3. Draft a Marketing Plan
After you’ve got all your research, profiling, and communication audit done, it will finally be time to create a plan for the marketing efforts. (Yay!) During this step, you’ll detail the exact methods you want to use to reach your audience going forward. In addition to typical methods, your plan should include detailed descriptions of high-level and low-level KPIs, how those will be measured, and an implementation timeline. If you’re not familiar with KPIs and what we just said seems like it’s in another language altogether, we wrote a blog outlining some important KPIs for small businesses to measure that you can read here.
A typical marketing plan will be a projection of 6 months’ to 1 year’s time and needs to be revisited after that period to see how things are going and to make any necessary adjustments. Keep in mind that your plan will be a living document with the intention of being revised and strengthened as various efforts are executed from month to month. So don’t forget to review your plan on a regular basis.
4. Set a Budget
In theory everyone knows to only spend what you can afford. But in reality, many businesses spend way more than their means on things like advertising thinking it will all eventually pay off. Maybe it will, but often times it doesn’t, and this is especially true for people who move forward without a set plan and a strict budget.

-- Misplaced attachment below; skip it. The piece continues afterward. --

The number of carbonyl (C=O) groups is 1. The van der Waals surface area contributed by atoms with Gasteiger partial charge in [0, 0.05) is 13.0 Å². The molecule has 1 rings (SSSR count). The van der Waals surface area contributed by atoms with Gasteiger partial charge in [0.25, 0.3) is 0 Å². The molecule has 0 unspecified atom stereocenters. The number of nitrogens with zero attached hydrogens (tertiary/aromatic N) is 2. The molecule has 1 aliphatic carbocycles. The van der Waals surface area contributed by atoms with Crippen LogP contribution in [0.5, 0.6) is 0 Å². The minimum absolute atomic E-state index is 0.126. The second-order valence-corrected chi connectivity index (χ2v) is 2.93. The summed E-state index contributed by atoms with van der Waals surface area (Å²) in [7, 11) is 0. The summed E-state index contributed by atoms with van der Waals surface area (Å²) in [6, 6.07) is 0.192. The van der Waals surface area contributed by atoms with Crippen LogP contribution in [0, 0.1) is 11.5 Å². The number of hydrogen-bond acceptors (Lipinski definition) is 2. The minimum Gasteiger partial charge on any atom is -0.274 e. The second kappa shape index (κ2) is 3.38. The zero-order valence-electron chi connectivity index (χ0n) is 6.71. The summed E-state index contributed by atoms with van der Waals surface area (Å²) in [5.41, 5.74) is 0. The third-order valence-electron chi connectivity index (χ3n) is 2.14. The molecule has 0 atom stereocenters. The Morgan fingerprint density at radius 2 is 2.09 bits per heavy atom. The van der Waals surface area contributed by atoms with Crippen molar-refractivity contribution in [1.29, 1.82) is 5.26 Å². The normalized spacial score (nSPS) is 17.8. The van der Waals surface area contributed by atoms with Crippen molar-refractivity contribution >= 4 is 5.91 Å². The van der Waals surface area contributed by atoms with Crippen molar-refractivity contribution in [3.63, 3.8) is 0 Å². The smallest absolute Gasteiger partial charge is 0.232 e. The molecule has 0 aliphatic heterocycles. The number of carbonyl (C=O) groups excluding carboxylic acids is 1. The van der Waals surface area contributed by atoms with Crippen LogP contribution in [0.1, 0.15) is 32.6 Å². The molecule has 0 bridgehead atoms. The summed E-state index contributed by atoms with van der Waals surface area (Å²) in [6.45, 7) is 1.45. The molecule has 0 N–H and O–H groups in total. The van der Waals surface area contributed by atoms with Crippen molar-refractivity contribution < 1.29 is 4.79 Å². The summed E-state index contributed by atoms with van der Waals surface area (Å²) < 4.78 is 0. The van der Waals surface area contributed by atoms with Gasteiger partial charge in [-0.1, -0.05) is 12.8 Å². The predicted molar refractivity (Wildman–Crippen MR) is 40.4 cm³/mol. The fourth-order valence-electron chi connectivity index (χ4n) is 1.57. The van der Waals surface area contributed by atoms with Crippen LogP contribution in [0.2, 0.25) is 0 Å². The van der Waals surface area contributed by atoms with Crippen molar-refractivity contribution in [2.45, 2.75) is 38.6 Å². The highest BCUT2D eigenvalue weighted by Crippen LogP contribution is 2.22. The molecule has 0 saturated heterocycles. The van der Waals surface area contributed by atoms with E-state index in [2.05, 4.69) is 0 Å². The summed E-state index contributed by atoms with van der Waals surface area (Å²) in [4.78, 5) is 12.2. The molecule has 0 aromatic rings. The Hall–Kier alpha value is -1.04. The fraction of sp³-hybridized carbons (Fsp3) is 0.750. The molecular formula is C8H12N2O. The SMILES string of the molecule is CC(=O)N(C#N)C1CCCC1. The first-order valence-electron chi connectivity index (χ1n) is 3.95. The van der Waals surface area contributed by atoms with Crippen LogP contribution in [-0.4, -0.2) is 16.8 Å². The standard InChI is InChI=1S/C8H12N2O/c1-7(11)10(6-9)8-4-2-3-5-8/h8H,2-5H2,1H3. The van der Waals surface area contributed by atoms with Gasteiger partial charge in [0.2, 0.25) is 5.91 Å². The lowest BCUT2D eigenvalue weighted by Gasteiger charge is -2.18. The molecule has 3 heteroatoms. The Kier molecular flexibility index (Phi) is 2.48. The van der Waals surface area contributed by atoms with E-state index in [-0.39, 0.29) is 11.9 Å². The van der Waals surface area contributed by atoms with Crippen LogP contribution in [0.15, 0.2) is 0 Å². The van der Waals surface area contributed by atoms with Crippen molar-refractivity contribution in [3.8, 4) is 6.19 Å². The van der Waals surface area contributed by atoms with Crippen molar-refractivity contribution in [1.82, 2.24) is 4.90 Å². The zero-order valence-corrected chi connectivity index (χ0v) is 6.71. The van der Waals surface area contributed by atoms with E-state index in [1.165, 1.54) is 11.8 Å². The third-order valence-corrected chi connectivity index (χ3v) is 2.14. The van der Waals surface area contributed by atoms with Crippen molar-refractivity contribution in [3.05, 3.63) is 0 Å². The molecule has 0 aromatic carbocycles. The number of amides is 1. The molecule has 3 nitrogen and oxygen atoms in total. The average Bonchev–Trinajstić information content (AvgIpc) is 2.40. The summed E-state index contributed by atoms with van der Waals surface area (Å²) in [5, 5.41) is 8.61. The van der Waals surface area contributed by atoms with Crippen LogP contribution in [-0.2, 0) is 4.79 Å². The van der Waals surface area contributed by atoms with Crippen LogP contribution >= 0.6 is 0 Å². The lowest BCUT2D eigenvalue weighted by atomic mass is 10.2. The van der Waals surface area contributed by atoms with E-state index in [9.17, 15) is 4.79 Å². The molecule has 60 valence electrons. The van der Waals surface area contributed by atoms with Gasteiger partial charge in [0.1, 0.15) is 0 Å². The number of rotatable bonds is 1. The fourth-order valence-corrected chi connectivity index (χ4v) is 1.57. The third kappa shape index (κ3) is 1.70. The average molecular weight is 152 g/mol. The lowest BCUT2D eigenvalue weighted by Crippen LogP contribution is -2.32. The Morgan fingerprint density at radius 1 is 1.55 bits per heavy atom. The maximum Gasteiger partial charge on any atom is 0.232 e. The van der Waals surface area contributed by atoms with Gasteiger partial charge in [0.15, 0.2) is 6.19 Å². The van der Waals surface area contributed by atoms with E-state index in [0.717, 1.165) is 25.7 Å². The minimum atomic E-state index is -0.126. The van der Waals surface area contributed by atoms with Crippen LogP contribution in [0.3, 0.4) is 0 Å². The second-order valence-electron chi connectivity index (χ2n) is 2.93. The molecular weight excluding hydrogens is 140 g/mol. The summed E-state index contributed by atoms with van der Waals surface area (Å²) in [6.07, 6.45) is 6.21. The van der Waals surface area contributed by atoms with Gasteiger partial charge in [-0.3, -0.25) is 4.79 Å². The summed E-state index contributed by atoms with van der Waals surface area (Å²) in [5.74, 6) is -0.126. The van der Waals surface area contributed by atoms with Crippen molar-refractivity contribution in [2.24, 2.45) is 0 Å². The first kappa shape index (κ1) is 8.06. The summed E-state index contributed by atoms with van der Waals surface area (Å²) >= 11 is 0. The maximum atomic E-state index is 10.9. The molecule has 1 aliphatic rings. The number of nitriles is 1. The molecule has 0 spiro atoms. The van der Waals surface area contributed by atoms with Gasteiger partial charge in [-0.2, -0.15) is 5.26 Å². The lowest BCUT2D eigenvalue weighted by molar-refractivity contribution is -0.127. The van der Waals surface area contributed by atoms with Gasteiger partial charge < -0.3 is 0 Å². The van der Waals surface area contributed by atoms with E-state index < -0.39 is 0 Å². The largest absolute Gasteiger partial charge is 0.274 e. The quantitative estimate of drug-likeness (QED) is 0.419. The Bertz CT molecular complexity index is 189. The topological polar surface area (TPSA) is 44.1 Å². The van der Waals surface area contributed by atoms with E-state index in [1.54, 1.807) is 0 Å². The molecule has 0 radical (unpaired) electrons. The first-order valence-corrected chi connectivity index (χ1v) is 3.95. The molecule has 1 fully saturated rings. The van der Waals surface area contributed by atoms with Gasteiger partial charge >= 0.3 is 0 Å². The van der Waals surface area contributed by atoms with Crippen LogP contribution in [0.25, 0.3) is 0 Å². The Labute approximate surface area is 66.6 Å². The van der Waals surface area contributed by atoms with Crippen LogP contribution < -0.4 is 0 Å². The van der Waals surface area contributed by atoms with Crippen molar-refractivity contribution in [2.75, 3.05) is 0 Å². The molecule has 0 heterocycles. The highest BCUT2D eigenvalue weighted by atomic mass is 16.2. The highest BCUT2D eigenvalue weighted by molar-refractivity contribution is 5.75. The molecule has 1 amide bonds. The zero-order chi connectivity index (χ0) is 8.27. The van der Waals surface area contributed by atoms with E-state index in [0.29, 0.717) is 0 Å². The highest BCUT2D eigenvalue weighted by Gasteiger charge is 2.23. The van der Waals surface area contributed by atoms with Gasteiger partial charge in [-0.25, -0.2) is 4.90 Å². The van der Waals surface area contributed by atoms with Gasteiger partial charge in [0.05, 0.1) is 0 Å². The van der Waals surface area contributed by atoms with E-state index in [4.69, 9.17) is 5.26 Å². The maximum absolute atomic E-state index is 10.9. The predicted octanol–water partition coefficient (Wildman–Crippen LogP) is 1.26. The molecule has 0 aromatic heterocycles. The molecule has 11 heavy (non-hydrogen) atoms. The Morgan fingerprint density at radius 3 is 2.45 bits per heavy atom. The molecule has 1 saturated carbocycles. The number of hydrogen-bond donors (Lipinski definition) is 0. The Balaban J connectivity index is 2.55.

I know it’s hard, but try as much as possible to be as objective as you can about the costs you can expect. It’s best practice to over estimate rather than under estimate. (Isn’t it funny how things always add up?) Your budget should include and all aspects of your marketing, including ad spends, implementation costs, and production costs for any collateral.
Once you start figuring out how much each marketing campaigns and tactic you chose is going to cost you, you MIGHT realize that you don’t actually have the dream budget for your dream plan. (Womp womp.) Hey, that’s okay. The reality is, you should be spending somewhere between 10-15% of your overall revenue on marketing. And meeting that budget requires adjusting your plan until you have a mix that you can afford! Once you’ve set your marketing plan budget, it should be set in stone. I know that seems so obvious that we shouldn’t have to say it. But sticking to a budget is HARD. It’s not for the faint of heart, but it will pay off in the long run.
It’s important to establish a strong marketing plan for the future direction of your company’s advertising, branding, and PR efforts. First you want to identify the audience you want to target, then you need to outline specific methods you plan to act on to market toward your audience. Don’t forget to specify how you’re going to measure success, and most importantly, be flexible enough to allow adjustments when necessary.
We can’t stress enough how important this is if you’re a small business with a small budget. Creating a good marketing plan will set you up to grow. And as you grow, your marketing efforts will grow too!
If you have any questions, we’d love to meet with you for general consulting, to assist you in your research, or even help with marketing execution!